Say Cheese

Reader Contribution by Marlena Chestnut Shifflett
1 / 5
2 / 5
3 / 5
4 / 5
5 / 5

Since the winter weather doesn’t look to be approaching an end anytime soon, now is the time to experiment in the kitchen before the work of summer begins. Looking for something to do with the excess raw milk in the fridge, I quickly came across a recipe for ricotta cheese, but it required citric acid, which is not something that I keep around the house, nor is it something that I would choose to work with if a natural alternative is available. After a little digging, I found just that; the same basic recipe with white vinegar instead of citric acid. For my first attempt in cheese making, this seemed like the perfect recipe. Though I found the finished product to be a little bland, I added some salt, sundried tomatoes from last year’s garden, and basil – it was delicious! I can’t wait to use this in some homemade ravioli. As an added bonus, and in the spirit of not wasting a thing, the whey that is drained away from the cheese can be used instead of water in making bread. I put mine in the freezer for the next time I feel like baking.


2 quarts whole milk

3 tablespoons white vinegar

Herbs, spices, and other addition,s as desired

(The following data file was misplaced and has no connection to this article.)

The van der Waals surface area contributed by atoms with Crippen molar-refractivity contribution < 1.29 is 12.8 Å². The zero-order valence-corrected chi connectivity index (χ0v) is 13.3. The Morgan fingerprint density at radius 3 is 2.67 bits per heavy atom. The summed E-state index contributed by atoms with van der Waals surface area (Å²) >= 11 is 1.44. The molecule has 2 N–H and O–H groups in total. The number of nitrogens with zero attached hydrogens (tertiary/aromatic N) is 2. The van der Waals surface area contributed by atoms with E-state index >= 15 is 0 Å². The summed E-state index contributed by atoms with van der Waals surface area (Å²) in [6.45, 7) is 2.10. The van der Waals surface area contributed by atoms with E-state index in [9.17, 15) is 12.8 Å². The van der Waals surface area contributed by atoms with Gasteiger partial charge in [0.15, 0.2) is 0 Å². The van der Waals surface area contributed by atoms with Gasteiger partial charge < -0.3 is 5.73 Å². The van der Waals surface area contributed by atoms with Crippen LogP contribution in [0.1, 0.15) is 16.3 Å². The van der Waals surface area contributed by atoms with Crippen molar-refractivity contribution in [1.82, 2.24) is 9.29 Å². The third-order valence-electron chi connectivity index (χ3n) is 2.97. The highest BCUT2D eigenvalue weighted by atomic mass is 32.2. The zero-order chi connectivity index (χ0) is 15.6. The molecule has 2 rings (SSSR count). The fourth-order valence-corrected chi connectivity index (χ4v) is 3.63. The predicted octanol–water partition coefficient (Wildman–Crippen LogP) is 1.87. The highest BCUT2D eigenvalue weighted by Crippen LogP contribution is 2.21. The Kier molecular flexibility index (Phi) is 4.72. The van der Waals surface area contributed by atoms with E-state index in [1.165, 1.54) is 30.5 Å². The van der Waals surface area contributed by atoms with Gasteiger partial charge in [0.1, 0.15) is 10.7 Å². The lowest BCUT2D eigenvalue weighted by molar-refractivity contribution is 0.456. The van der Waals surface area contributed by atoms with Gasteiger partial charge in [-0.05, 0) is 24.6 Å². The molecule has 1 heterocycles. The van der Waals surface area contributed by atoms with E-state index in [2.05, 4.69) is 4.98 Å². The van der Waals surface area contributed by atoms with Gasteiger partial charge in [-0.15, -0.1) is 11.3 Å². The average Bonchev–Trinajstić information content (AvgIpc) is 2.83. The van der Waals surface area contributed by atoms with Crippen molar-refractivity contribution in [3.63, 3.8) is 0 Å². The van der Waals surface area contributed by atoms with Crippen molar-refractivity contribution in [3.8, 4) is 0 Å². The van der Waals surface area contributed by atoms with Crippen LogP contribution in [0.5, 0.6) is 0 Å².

First, heat the milk to 200 degrees, stirring regularly to prevent scalding. Add vinegar and continue to stir. Bring mixture back to 200 degrees and then remove from heat and allow to rest for 15 minutes.

Pour mixture through very fine cheese cloth known as cheese muslin or other fine cloth such as a pillow case. Allow to drain thoroughly (you can also squeeze gently to remove moisture quicker). The longer you allow the mixture to drain, the “dryer” your cheese. Add additional ingredients for flavor as desired. Use or freeze for later.


It is always exciting for me to try something new and discover one more thing that I can make at home for my family that is natural and healthy. For a first time cheese maker, this recipe is simple with immediate results!

Need Help? Call 1-866-803-7096